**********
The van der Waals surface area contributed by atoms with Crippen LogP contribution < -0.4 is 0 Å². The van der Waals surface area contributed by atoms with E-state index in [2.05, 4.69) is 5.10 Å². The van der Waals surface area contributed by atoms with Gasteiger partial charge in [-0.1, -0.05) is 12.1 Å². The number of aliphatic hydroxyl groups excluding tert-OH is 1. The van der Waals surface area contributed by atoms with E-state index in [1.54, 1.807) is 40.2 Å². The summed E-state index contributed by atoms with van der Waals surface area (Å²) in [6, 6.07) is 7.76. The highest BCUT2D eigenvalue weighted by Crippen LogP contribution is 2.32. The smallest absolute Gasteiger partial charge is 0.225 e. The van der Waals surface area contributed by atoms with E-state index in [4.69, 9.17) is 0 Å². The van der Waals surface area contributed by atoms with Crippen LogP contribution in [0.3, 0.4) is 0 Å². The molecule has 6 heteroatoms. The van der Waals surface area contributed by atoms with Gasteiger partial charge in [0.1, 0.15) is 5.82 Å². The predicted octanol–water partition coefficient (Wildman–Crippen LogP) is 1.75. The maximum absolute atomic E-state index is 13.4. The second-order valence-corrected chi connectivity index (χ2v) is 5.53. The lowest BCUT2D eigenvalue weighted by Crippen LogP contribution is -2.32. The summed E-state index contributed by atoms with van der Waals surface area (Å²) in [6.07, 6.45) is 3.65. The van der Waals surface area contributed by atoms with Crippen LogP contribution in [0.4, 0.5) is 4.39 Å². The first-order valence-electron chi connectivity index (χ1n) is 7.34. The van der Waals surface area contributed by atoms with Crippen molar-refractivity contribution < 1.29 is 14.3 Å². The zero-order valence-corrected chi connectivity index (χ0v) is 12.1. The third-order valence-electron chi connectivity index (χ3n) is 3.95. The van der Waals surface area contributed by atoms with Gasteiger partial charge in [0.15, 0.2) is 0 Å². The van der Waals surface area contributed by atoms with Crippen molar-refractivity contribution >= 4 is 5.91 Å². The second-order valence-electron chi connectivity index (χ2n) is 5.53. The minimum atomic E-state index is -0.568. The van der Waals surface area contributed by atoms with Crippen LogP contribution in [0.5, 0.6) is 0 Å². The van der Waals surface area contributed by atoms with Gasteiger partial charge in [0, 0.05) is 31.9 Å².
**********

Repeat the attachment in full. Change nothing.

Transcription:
The van der Waals surface area contributed by atoms with Crippen LogP contribution < -0.4 is 0 Å². The van der Waals surface area contributed by atoms with E-state index in [2.05, 4.69) is 5.10 Å². The van der Waals surface area contributed by atoms with Gasteiger partial charge in [-0.1, -0.05) is 12.1 Å². The number of aliphatic hydroxyl groups excluding tert-OH is 1. The van der Waals surface area contributed by atoms with E-state index in [1.54, 1.807) is 40.2 Å². The summed E-state index contributed by atoms with van der Waals surface area (Å²) in [6, 6.07) is 7.76. The highest BCUT2D eigenvalue weighted by Crippen LogP contribution is 2.32. The smallest absolute Gasteiger partial charge is 0.225 e. The van der Waals surface area contributed by atoms with E-state index in [4.69, 9.17) is 0 Å². The van der Waals surface area contributed by atoms with Crippen LogP contribution in [0.3, 0.4) is 0 Å². The molecule has 6 heteroatoms. The van der Waals surface area contributed by atoms with Gasteiger partial charge in [0.1, 0.15) is 5.82 Å². The predicted octanol–water partition coefficient (Wildman–Crippen LogP) is 1.75. The maximum absolute atomic E-state index is 13.4. The second-order valence-corrected chi connectivity index (χ2v) is 5.53. The lowest BCUT2D eigenvalue weighted by Crippen LogP contribution is -2.32. The summed E-state index contributed by atoms with van der Waals surface area (Å²) in [6.07, 6.45) is 3.65. The van der Waals surface area contributed by atoms with Crippen LogP contribution in [0.4, 0.5) is 4.39 Å². The first-order valence-electron chi connectivity index (χ1n) is 7.34. The van der Waals surface area contributed by atoms with Crippen molar-refractivity contribution < 1.29 is 14.3 Å². The zero-order valence-corrected chi connectivity index (χ0v) is 12.1. The third-order valence-electron chi connectivity index (χ3n) is 3.95. The van der Waals surface area contributed by atoms with Gasteiger partial charge in [0.15, 0.2) is 0 Å². The van der Waals surface area contributed by atoms with Crippen molar-refractivity contribution >= 4 is 5.91 Å². The second-order valence-electron chi connectivity index (χ2n) is 5.53. The minimum atomic E-state index is -0.568. The van der Waals surface area contributed by atoms with Crippen LogP contribution in [0.5, 0.6) is 0 Å². The van der Waals surface area contributed by atoms with Gasteiger partial charge in [0, 0.05) is 31.9 Å².